Reading comprehension is the ability to read a text, process it and understand its meaning. It relies on two, interconnected abilities: word reading (being able to decode the symbols on the page) and language comprehension (being able to understand the meaning of the words and sentences).
As they start to begin their comprehension journey, using age appropriate texts, children focus on three key reading domains:
Retrieval short, sharp questions where children locate answers in the text.
Inference reading between the lines to deduce information about the text and be able to justify and explain how a conclusion is arrived at
Words in context using the text and the sentence surrounding a word to understand the meaning of a specific word.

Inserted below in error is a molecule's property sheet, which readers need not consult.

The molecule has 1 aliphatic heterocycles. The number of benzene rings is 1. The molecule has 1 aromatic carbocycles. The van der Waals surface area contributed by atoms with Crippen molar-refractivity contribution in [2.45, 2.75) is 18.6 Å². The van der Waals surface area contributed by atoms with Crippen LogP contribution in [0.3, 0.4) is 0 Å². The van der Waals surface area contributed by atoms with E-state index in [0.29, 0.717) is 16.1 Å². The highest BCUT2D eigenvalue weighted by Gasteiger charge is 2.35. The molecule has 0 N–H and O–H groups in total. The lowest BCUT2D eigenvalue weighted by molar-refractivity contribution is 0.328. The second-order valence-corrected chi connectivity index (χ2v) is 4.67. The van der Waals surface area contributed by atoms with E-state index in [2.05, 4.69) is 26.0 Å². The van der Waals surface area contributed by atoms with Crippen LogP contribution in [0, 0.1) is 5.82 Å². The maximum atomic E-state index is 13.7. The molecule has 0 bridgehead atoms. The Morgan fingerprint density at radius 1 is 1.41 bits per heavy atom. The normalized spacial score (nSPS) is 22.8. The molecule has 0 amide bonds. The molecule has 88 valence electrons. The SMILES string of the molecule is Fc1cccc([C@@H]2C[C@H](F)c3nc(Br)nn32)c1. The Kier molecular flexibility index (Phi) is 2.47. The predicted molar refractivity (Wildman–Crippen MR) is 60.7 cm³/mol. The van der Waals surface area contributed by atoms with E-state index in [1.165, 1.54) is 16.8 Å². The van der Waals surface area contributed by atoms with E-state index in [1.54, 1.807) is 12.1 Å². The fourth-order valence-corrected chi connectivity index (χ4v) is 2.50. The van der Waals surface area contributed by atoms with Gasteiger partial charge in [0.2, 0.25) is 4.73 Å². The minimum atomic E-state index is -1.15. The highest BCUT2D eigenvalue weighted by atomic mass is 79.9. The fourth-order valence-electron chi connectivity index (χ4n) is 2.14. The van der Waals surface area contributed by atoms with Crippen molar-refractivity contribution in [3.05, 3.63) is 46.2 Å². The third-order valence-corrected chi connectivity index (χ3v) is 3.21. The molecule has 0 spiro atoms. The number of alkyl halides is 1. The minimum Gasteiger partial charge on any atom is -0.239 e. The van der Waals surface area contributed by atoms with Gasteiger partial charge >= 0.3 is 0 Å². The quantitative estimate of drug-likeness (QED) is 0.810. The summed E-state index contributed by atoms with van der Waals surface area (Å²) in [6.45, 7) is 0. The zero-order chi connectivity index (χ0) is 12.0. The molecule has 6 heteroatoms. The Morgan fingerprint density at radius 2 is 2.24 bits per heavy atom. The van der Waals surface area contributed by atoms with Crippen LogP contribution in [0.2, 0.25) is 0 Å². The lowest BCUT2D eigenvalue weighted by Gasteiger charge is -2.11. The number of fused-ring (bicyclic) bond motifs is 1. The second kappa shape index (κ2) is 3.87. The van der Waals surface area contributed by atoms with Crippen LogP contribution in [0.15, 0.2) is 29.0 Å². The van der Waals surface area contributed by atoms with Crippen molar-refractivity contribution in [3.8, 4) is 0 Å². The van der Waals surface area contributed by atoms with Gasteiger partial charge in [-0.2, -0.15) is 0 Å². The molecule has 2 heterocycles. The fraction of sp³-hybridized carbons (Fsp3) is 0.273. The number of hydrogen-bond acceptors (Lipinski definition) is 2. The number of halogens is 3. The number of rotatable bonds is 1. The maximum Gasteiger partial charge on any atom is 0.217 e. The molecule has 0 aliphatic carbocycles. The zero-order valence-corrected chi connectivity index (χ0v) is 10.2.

As they move through into Year 5 and 6, children are exposed to questions from a broader range of reading domains:
Summarising capturing in a brief statement the main idea presented in a text.
Prediction using a text to infer what may happen next.
Links between texts identifying common themes between different texts.
Word choice identifying why an author has used a particular word or group of words.
Comparisons finding similarities and differences between texts.
Throughout their comprehension journey, children also encounter a range of different question types such as:
Multiple choice choosing the correct answer from a selection.
Ranking/ordering putting events in order as they happen in a story.
Matching match the text to the purpose.
Labelling label the text to show key features.
Find and copy locating a word in a text that has a particular meaning.
Short response short answers to questions - usually a phrase or short sentence.
Open-ended response fully explaining a response to a question referring to evidence in the text that supports the answer.